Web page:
“There comes a time when all the cosmic tumblers have clicked into place, and the universe opens itself up for a few seconds, to show you what is possible.”
-- Terrence Mann (“Field of Dreams”)
It happens, if not often, than with some regularity. A player is injured, creating a hole in the lineup that must be filled. Sometimes, that sort of thing mushrooms, and a team is forced to make moves it was not anticipating having to make. Such was the case in November 2019 for the Washington Capitals among the defensive squad. Brooks Orpik was on the shelf with what eventually be diagnosed as a knee injury that required arthroscopic surgery. Then, John Carlson was knocked out of the lineup with a lower body injury. The club responded to the misfortune by recalling from the Hershey Bears Aaron Ness, who had already appeared in 18 games over three seasons with the Caps, and Jonas Siegenthaler, who in his third season with the Bears but who had not yet had a chance with the parent club.
It was Siegenthaler who got the call, making his NHL debut on November 9th in Columbus against the Blue Jackets. It would be the first of 26 games for which Siegenthaler dressed in his first NHL season, and it was a season that cleaved into two parts. The first from that debut on November 9th through December 29th covered 12 games. Siegenthaler did not make a huge impression at the offensive end of the ice, recording three assists, but his plus-6 was third-best on the team despite playing fewer games than all of the eight defensemen who dressed over the period except Tyler Lewington (two games) and fewer minutes per game (13:43) than all but Christian Djoos (13:06). In the 12 games in which he appeared, the Caps went 9-3-0.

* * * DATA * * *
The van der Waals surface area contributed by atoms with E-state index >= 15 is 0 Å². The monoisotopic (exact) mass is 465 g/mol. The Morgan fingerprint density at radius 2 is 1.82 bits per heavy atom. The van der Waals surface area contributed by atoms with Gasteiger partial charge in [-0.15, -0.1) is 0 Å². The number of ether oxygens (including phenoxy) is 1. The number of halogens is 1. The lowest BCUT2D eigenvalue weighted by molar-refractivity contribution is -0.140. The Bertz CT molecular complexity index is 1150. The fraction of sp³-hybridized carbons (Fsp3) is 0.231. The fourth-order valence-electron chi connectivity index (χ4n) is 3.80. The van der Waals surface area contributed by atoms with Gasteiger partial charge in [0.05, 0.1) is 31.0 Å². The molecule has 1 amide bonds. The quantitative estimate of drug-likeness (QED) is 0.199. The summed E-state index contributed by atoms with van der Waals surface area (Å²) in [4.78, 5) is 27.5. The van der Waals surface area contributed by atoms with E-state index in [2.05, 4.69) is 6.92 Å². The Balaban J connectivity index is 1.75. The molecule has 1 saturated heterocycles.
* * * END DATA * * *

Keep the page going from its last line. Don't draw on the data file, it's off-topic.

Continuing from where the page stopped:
However, starting with a New Year’s Eve game against the Nashville Predators, Siegenthaler dressed for 14 games over the remainder of the season, going 0-1-1, even. His ice time was up over this period (14:32 per game), but the team’s record fell to 5-6-3 over those 14 games.
Odd Siegenthaler Fact…
Jonas Siegenthaler was one of two Capitals defensemen to record seven blocked shots in a game last season. He did so in a 7-2 loss to the Nashville Predators last January 15th. Matt Niskanen was the other Capital to block seven shots in a game, turning that trick twice last season, both times in victories (against Chicago on November 21st and against Montreal on April 4th).
Bonus Odd Siegenthaler Fact…
Jonas Siegenthaler is the only rookie defenseman for the Caps since 2005-2006 to record at least 25 hits (31) and at least 40 blocked shots (44), and do it in fewer than 30 games (26).
The 2015 Entry Draft was a defense-heavy draft with 74 defensemen taken among the 211 picks. Jonas Siegenthaler was the 19th defenseman taken in that draft, and he is generally on track in a manner consistent with his draft placement. He is 18th in his draft class in games played (26), 31 of the 74 members of his class having appeared in at least one NHL game. He is tied for 20th in his class in points (four, with 124th overall pick Ethan Bear). His plus-6 rating is tied for eighth with 26th overall pick Noah Juulsen.